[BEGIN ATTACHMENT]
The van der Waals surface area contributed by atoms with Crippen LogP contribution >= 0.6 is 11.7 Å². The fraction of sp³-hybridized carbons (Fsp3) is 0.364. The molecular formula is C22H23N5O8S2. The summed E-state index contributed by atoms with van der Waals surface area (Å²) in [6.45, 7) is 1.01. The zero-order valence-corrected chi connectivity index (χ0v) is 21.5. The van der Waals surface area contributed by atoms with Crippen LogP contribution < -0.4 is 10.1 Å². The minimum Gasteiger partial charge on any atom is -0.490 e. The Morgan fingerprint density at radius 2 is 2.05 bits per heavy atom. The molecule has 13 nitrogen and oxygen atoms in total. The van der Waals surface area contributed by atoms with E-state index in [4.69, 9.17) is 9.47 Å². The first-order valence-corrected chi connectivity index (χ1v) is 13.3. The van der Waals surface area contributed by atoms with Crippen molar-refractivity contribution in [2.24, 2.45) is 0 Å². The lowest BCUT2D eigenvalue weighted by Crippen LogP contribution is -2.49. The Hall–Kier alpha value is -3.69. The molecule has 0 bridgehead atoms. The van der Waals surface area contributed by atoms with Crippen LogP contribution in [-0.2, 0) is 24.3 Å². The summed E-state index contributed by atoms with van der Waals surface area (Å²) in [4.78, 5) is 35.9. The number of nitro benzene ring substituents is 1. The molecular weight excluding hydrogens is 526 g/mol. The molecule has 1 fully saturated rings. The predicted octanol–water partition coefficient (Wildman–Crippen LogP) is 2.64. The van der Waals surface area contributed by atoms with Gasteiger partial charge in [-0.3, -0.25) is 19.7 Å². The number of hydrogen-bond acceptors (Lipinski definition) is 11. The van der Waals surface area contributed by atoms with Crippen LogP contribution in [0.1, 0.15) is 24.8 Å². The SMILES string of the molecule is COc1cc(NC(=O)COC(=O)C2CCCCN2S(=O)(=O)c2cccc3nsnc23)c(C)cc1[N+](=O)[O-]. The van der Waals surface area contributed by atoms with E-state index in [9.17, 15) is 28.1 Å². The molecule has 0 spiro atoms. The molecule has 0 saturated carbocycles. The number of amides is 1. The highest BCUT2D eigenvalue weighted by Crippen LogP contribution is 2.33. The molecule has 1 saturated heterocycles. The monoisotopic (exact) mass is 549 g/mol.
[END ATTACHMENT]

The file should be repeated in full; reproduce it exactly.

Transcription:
The van der Waals surface area contributed by atoms with Crippen LogP contribution >= 0.6 is 11.7 Å². The fraction of sp³-hybridized carbons (Fsp3) is 0.364. The molecular formula is C22H23N5O8S2. The summed E-state index contributed by atoms with van der Waals surface area (Å²) in [6.45, 7) is 1.01. The zero-order valence-corrected chi connectivity index (χ0v) is 21.5. The van der Waals surface area contributed by atoms with Crippen LogP contribution < -0.4 is 10.1 Å². The minimum Gasteiger partial charge on any atom is -0.490 e. The Morgan fingerprint density at radius 2 is 2.05 bits per heavy atom. The molecule has 13 nitrogen and oxygen atoms in total. The van der Waals surface area contributed by atoms with E-state index in [4.69, 9.17) is 9.47 Å². The first-order valence-corrected chi connectivity index (χ1v) is 13.3. The van der Waals surface area contributed by atoms with Crippen molar-refractivity contribution in [2.24, 2.45) is 0 Å². The lowest BCUT2D eigenvalue weighted by Crippen LogP contribution is -2.49. The Hall–Kier alpha value is -3.69. The molecule has 0 bridgehead atoms. The van der Waals surface area contributed by atoms with Crippen LogP contribution in [-0.2, 0) is 24.3 Å². The summed E-state index contributed by atoms with van der Waals surface area (Å²) in [4.78, 5) is 35.9. The number of nitro benzene ring substituents is 1. The molecular weight excluding hydrogens is 526 g/mol. The molecule has 1 fully saturated rings. The predicted octanol–water partition coefficient (Wildman–Crippen LogP) is 2.64. The van der Waals surface area contributed by atoms with Gasteiger partial charge in [-0.3, -0.25) is 19.7 Å². The number of hydrogen-bond acceptors (Lipinski definition) is 11. The van der Waals surface area contributed by atoms with Crippen LogP contribution in [0.1, 0.15) is 24.8 Å². The SMILES string of the molecule is COc1cc(NC(=O)COC(=O)C2CCCCN2S(=O)(=O)c2cccc3nsnc23)c(C)cc1[N+](=O)[O-]. The van der Waals surface area contributed by atoms with E-state index in [9.17, 15) is 28.1 Å². The molecule has 0 spiro atoms. The molecule has 0 saturated carbocycles. The number of amides is 1. The highest BCUT2D eigenvalue weighted by Crippen LogP contribution is 2.33. The molecule has 1 saturated heterocycles. The monoisotopic (exact) mass is 549 g/mol.